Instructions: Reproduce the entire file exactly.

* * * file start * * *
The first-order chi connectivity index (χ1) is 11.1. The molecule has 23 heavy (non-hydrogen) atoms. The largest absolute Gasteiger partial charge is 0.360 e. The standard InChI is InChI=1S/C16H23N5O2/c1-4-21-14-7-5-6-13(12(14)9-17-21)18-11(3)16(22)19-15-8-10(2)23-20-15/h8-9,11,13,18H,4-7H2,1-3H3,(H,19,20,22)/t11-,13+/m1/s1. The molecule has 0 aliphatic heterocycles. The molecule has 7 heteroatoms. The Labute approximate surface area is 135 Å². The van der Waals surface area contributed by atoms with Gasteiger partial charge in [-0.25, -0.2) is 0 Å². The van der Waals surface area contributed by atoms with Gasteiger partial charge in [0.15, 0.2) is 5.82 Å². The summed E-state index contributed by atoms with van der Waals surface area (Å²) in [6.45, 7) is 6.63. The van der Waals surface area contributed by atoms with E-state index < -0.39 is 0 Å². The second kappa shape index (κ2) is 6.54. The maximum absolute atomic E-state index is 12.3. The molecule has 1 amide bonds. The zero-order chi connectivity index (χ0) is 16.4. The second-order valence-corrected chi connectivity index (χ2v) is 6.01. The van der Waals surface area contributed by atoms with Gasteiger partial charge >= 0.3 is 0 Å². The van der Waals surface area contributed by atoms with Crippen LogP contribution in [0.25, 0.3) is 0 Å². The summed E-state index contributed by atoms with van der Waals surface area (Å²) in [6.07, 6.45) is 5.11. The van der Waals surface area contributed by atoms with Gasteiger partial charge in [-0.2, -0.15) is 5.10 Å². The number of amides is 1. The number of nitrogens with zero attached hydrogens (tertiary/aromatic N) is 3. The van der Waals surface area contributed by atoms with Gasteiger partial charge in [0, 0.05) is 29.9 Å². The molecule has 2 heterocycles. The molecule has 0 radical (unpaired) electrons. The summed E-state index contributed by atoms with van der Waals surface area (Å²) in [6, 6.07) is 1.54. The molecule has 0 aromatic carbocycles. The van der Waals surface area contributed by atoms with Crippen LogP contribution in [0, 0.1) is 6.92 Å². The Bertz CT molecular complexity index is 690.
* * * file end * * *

The first-order chi connectivity index (χ1) is 11.1. The molecule has 23 heavy (non-hydrogen) atoms. The largest absolute Gasteiger partial charge is 0.360 e. The standard InChI is InChI=1S/C16H23N5O2/c1-4-21-14-7-5-6-13(12(14)9-17-21)18-11(3)16(22)19-15-8-10(2)23-20-15/h8-9,11,13,18H,4-7H2,1-3H3,(H,19,20,22)/t11-,13+/m1/s1. The molecule has 0 aliphatic heterocycles. The molecule has 7 heteroatoms. The Labute approximate surface area is 135 Å². The van der Waals surface area contributed by atoms with Gasteiger partial charge in [-0.25, -0.2) is 0 Å². The van der Waals surface area contributed by atoms with Gasteiger partial charge in [0.15, 0.2) is 5.82 Å². The summed E-state index contributed by atoms with van der Waals surface area (Å²) in [6.45, 7) is 6.63. The van der Waals surface area contributed by atoms with E-state index < -0.39 is 0 Å². The second kappa shape index (κ2) is 6.54. The maximum absolute atomic E-state index is 12.3. The molecule has 1 amide bonds. The zero-order chi connectivity index (χ0) is 16.4. The second-order valence-corrected chi connectivity index (χ2v) is 6.01. The van der Waals surface area contributed by atoms with Gasteiger partial charge >= 0.3 is 0 Å². The van der Waals surface area contributed by atoms with Crippen LogP contribution in [0.25, 0.3) is 0 Å². The summed E-state index contributed by atoms with van der Waals surface area (Å²) in [6.07, 6.45) is 5.11. The van der Waals surface area contributed by atoms with Gasteiger partial charge in [-0.2, -0.15) is 5.10 Å². The number of amides is 1. The number of nitrogens with zero attached hydrogens (tertiary/aromatic N) is 3. The van der Waals surface area contributed by atoms with Gasteiger partial charge in [0, 0.05) is 29.9 Å². The molecule has 2 heterocycles. The molecule has 0 radical (unpaired) electrons. The summed E-state index contributed by atoms with van der Waals surface area (Å²) in [6, 6.07) is 1.54. The molecule has 0 aromatic carbocycles. The van der Waals surface area contributed by atoms with Crippen LogP contribution in [0, 0.1) is 6.92 Å². The Bertz CT molecular complexity index is 690.